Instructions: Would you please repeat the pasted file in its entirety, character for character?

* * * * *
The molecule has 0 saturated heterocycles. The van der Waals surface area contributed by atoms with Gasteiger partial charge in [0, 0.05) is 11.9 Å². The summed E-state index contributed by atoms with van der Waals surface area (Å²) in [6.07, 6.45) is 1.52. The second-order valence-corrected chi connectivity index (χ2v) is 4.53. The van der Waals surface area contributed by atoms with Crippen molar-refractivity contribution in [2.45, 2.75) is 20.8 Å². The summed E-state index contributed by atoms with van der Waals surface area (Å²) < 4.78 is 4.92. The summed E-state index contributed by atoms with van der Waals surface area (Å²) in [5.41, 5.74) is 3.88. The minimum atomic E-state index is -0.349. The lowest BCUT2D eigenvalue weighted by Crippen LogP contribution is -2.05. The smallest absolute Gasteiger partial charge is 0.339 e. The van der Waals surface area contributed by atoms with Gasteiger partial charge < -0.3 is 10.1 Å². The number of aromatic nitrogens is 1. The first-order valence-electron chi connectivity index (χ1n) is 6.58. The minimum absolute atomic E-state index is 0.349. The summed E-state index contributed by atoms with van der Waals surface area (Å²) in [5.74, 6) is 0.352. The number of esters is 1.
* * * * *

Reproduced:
The molecule has 0 saturated heterocycles. The van der Waals surface area contributed by atoms with Gasteiger partial charge in [0, 0.05) is 11.9 Å². The summed E-state index contributed by atoms with van der Waals surface area (Å²) in [6.07, 6.45) is 1.52. The second-order valence-corrected chi connectivity index (χ2v) is 4.53. The van der Waals surface area contributed by atoms with Crippen molar-refractivity contribution in [2.45, 2.75) is 20.8 Å². The summed E-state index contributed by atoms with van der Waals surface area (Å²) < 4.78 is 4.92. The summed E-state index contributed by atoms with van der Waals surface area (Å²) in [5.41, 5.74) is 3.88. The minimum atomic E-state index is -0.349. The lowest BCUT2D eigenvalue weighted by Crippen LogP contribution is -2.05. The smallest absolute Gasteiger partial charge is 0.339 e. The van der Waals surface area contributed by atoms with Gasteiger partial charge < -0.3 is 10.1 Å². The number of aromatic nitrogens is 1. The first-order valence-electron chi connectivity index (χ1n) is 6.58. The minimum absolute atomic E-state index is 0.349. The summed E-state index contributed by atoms with van der Waals surface area (Å²) in [5.74, 6) is 0.352. The number of esters is 1.